Highlights of Siracusa
You will meet your guide and your driver at the port and will depart to explore Siracusa.
Of all the Greek cities of antiquity that flourished on the coast of Sicily, Syracuse (Siracusa) was the most important, a formidable competitor of Athens. In its heyday, it dared take on Carthage and even Rome.
Syracuse’s Archaeological Park contains the town’s most important attractions.
On Temenite Hill, the Teatro Greco (Greek Theater), Viale Teocrito, was one of the great theaters of the classical period.
Outside the entrance to the Greek Theater is the most famous of the ancient quarries, Latomia del Paradiso (Paradise Quarry), one of four or five from which stones were hauled to erect the great monuments of Syracuse in its glory days.
Upon seeing the cave in the wall, Caravaggio is reputed to have dubbed it the “Ear of Dionysius” because of its unusual shape.
Nearby is the Grotta dei Cordari, where rope-makers plied their craft.
The Anfiteatro Romano (Roman Amphitheater) was created at the time of Augustus. It ranks among the top five amphitheaters left by the Romans in Italy. Like the Greek Theater, part of it was carved from rock.
After the visit of the archeological site you will proceed to the island of Ortigia.
The island of Ortigia is the historical heart of Siracusa.
The tight-knit lanes are pleasant for strolling, and much of the island’s charm lies in wandering down narrow medieval lanes, past beautiful Baroque palaces and churches.
You will see the bizarre Palazzo Impellizzeri, lined with faces. Ortigia has many gems to discover – one of the best is the small Chiesa of San Martino, a simple and ancient church with a lovely interior, decorated with a mosaic in the apse.
Ortigia is joined to the mainland by three bridges. The central bridge, Ponte Umbertino, continues the line of the wide Corso Umberto, one of mainland Siracusa’s major thoroughfares. Straight ahead as you reach the island, you’ll come to the majestic ruins of the Greek Temple of Apollo. Veering right up Corso Matteotti you’ll pass a range of clothes and shoe shops, before arriving in Piazza Archimede, at the centre of Ortigia.
The piazza is nevertheless an attractive focal point, and a good place to start your explorations of the island. The fountain depicts the myth of the nymph Aretusa.
Sicilian Baroque: Noto and Modica
You will meet your driver and your guide and depart to the marvellous city of Noto, whose centre has been declared a UNESCO World Heritage Site in 2002 for its astonishing baroque buildings. As you walk through the streets of this elegant town, you’ll find yourself staring at amazing examples of the most refined Sicilian typical architecture of the Seventeenth-Eighteenth Century: no wonder the city is considered the Capital of Sicilian Baroque.
The town’s striking architectural coherence is due to the terrible earthquake that struck Sicily in 1693, completely destroying the ancient Noto, that had been built by the Sicels and then occupied by the Romans, the Arabs and the Normans, and was set on Mount Alveria. After the earthquake, the city was rebuilt about 10 kilometers far from its original site, on the left bank of the Asinaro river, and excellent local architects decided to get this chance and make the new Noto an admirable example of perfect urban planning and architectural and artistic coherence.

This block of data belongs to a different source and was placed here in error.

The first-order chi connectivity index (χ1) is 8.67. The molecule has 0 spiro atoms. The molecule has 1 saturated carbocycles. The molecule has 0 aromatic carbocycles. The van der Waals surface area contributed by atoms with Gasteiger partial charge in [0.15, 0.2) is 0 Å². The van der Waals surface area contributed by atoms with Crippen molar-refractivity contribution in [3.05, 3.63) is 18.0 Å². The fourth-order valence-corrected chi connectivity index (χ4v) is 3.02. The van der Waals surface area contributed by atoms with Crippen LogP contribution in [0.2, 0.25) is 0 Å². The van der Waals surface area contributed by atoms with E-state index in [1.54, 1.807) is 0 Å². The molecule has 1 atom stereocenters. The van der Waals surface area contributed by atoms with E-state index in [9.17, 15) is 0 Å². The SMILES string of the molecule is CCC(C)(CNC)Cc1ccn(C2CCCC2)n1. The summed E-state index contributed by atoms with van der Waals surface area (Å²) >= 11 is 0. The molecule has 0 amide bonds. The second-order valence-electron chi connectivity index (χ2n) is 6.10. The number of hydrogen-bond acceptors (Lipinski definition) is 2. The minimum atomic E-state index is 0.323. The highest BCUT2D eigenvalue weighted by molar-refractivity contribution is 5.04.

The result is just amazing. Splendid buildings made with tuff stone reflect the sunlight assuming an enchanting honey tonality, which makes the exploration of the historic centre even more magical and unique both during the day, at sunset or at night – when amber lights reflected by the buildings create a charming and delightful atmosphere that you’ll be able to experience only in this wonderful ancient town.
You will then depart to Modica.
Modica is depicted in several different ways: it is the “one-hundred churches town”, including the ruins of churches in the city surroundings. It is the town of the famous bridge, among the tallest in Europe (300m), overlooking the whole City and joining the new and the old Modicas. It is the town of the Baroque and of the County, both testifying to its glorious past. Finally, it is a city of disasters: natural, as were earthquakes in 1613 and 1693 and floods in 1833 and 1902; and human, as appear certain ugly modern buildings in its beautiful historical centre – a feature that, alas, recurs in most of the historical Sicilian cities. Nonetheless, Modica is one of the loveliest cities in all Sicily. What makes Modica so unique and charming are undoubtely its baroque look that dominates the old town centre, but also the maze of narrow streets bordered by old shops, houses and buildings, that characterize both Modica Alta and Modica Bassa. The tour of the churches and palazzi of the city will impress you. The stately Cathedral of San Giorgio is one of the most important and impressing religious monuments in all Sicily.
Return to the port afterwards.
Catania and Mount Etna
Ragusa Ibla and Noto